Submitted by Reef Check Australia
Since February, Reef Check Australia teams have been out to more than 40 sites along the Queensland Coast and on Ningaloo Reef, Western Australia. You can see what our teams witnessed out in the field throughout Queensland with our field photo album.
In the midst of a whirlwind of fieldwork, we also finalized the report for our 2015/16 South East Queensland survey season. South East Queensland is home to numerous subtropical reefs, home to tropical, subtropical and temperate marine species. Results from 33 surveys conducted from September 2015 to May 2016 on sites from the Sunshine Coast to Gold Coast showed average hard coral cover of 20%, a reminder that these often over-looked reefs host important coral communities! Almost every survey recorded some evidence of coral bleaching (90% of surveys), but only affecting on average a small portion of the population (7%). Follow-up surveys on sites with higher levels of bleaching later in the year will help capture any evidence of coral mortality.
Our Great Barrier Reef survey season is still underway and we'll be sharing more detailed updates later this year.
Reports on the largest recorded global coral bleaching event continue to pour in around Australia and around the world. On the Great Barrier Reef (GBR), results from surveys conducted by the Great Barrier Reef Marine Park Authority and partners indicate that the overall coral mortality on the Great Barrier Reef is 22 percent. Much of that die-off (85% of observed mortality) has occurred between the tip of Cape York and just north of Lizard Island, 250 kilometres north of Cairns. Impacts vary widely across different reefs.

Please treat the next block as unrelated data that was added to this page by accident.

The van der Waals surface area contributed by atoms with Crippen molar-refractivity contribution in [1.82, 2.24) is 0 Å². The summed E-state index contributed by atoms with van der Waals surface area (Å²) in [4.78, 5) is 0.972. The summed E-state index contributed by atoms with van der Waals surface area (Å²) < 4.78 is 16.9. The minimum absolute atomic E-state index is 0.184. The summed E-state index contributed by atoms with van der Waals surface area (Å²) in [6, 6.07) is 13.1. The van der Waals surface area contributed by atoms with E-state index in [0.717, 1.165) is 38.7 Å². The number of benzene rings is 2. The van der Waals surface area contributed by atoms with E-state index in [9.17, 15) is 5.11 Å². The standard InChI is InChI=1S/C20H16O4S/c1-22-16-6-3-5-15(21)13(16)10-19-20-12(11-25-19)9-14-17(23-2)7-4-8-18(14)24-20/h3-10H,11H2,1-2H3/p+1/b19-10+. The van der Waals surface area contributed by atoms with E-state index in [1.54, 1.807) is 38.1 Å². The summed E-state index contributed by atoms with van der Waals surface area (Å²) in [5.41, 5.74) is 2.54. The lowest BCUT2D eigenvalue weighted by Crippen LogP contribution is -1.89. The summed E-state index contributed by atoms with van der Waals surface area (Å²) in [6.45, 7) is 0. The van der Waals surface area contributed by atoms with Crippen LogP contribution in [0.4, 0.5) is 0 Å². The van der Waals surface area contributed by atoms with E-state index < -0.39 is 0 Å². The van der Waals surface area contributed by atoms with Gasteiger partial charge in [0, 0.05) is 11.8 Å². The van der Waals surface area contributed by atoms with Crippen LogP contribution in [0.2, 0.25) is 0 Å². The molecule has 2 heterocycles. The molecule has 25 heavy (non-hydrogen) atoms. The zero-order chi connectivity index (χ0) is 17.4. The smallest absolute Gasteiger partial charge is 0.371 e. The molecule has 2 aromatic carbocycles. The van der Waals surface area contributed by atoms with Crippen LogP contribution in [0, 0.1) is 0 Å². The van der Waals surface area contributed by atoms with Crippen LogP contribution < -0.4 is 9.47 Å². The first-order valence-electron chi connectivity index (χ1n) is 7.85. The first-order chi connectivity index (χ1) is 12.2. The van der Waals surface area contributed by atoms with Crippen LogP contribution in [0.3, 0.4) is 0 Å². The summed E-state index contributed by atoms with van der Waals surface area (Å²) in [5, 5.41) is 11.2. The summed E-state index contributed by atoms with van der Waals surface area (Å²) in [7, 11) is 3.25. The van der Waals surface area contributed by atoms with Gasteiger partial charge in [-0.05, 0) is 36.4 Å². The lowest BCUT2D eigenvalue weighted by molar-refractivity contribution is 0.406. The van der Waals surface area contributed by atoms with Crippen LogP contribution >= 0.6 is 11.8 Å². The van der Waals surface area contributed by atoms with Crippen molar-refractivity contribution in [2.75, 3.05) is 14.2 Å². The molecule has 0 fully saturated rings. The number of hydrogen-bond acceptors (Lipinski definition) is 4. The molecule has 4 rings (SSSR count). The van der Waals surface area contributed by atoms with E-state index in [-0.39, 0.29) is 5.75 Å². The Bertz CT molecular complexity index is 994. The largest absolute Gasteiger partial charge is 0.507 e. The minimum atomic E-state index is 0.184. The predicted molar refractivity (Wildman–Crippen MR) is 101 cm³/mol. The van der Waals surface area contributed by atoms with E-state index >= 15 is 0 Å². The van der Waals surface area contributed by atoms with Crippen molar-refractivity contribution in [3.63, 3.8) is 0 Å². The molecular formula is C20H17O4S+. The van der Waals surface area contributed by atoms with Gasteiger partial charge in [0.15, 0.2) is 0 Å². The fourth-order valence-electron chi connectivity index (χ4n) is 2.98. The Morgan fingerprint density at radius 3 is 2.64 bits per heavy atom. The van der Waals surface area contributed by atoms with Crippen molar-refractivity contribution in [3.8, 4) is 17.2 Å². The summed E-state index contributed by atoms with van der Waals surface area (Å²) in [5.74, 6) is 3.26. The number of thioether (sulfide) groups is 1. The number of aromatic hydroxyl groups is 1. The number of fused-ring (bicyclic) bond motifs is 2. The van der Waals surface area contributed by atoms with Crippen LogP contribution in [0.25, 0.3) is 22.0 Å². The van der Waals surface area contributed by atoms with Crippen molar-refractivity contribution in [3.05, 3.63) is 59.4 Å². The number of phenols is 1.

We've been getting lots of questions about what the “real” story is about bleaching on the GBR… but as you've probably noticed, it is a complicated story to tell. The GBR is the size of 70 million football fields, with depths from 1 to 2000+ metres, including 3000 reefs, and 600+ species of coral. The impacts of coral bleaching vary across this matrix of different regions and habitat types. Some areas will fare OK and some areas are/will be devastated.
Reefs are complex ecosystems and coral bleaching impacts can be considered at the colony, site and reef level. Different types of coral have different sensitivities to heat stress and even corals of the same species in a small area can demonstrate different responses to bleaching. At a single research site, surveys document the impact of bleaching at the population level (e.g. if 10 out of 100 corals are impacted, that's 10% of the population). Even within a reef, some shallow areas may be heavily impacted and other deeper or highly-flushed areas may show lower levels of bleaching. Therefore surveying many different areas on the reef can provide a representative sample for overall impact at the reef level. This explains why you might hear about some varying numbers for the level of bleaching impact.
But the resounding message is clear–this is our call to action. It's not too late, but decisive progress in how we work together to look after reefs is critical. We need to relieve immediate reef pressures such as water quality issues or localised overfishing. We need to support investment in the systems, policies and collaborations that manage reefs. We need to help find better ways to quickly document and understand major events that impact reef health (citizen science can help!)
We are dedicated to reefs and we challenge you to look for ways to transform your love for reefs into tangible actions in your life. Instead of pointing fingers, now is time for people to unite and work together.